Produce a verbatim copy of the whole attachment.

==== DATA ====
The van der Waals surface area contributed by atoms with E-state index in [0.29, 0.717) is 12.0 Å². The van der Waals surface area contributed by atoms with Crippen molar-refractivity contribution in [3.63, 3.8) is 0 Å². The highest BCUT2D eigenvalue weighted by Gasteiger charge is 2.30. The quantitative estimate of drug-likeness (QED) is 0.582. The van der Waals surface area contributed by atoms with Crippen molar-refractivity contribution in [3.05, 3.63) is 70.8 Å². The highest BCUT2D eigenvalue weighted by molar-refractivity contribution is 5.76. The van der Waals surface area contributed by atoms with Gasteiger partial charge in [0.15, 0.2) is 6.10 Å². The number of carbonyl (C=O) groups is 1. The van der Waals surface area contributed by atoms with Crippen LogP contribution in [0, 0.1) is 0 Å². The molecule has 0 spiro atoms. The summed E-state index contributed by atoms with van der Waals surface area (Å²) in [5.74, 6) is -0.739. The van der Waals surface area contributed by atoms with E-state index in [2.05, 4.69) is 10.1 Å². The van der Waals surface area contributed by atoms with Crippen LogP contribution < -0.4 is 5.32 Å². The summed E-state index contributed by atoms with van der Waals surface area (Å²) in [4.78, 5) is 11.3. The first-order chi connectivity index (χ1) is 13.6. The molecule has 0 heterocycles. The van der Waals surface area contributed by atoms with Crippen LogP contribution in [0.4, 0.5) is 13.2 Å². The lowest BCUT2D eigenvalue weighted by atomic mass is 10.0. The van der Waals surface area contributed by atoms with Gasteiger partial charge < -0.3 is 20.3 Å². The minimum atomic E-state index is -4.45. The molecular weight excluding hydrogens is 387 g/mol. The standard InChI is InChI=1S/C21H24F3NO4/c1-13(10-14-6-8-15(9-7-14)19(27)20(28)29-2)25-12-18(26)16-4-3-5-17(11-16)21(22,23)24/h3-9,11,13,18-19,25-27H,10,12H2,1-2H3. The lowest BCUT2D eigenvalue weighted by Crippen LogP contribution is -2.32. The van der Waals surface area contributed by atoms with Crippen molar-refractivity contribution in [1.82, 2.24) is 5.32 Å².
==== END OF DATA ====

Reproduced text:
The van der Waals surface area contributed by atoms with E-state index in [0.29, 0.717) is 12.0 Å². The van der Waals surface area contributed by atoms with Crippen molar-refractivity contribution in [3.63, 3.8) is 0 Å². The highest BCUT2D eigenvalue weighted by Gasteiger charge is 2.30. The quantitative estimate of drug-likeness (QED) is 0.582. The van der Waals surface area contributed by atoms with Crippen molar-refractivity contribution in [3.05, 3.63) is 70.8 Å². The highest BCUT2D eigenvalue weighted by molar-refractivity contribution is 5.76. The van der Waals surface area contributed by atoms with Gasteiger partial charge in [0.15, 0.2) is 6.10 Å². The number of carbonyl (C=O) groups is 1. The van der Waals surface area contributed by atoms with Crippen LogP contribution in [0, 0.1) is 0 Å². The molecule has 0 spiro atoms. The summed E-state index contributed by atoms with van der Waals surface area (Å²) in [5.74, 6) is -0.739. The van der Waals surface area contributed by atoms with E-state index in [2.05, 4.69) is 10.1 Å². The van der Waals surface area contributed by atoms with Crippen LogP contribution < -0.4 is 5.32 Å². The summed E-state index contributed by atoms with van der Waals surface area (Å²) in [4.78, 5) is 11.3. The first-order chi connectivity index (χ1) is 13.6. The molecule has 0 heterocycles. The van der Waals surface area contributed by atoms with Crippen LogP contribution in [0.4, 0.5) is 13.2 Å². The lowest BCUT2D eigenvalue weighted by atomic mass is 10.0. The van der Waals surface area contributed by atoms with Gasteiger partial charge < -0.3 is 20.3 Å². The minimum atomic E-state index is -4.45. The molecular weight excluding hydrogens is 387 g/mol. The standard InChI is InChI=1S/C21H24F3NO4/c1-13(10-14-6-8-15(9-7-14)19(27)20(28)29-2)25-12-18(26)16-4-3-5-17(11-16)21(22,23)24/h3-9,11,13,18-19,25-27H,10,12H2,1-2H3. The lowest BCUT2D eigenvalue weighted by Crippen LogP contribution is -2.32. The van der Waals surface area contributed by atoms with Crippen molar-refractivity contribution in [1.82, 2.24) is 5.32 Å².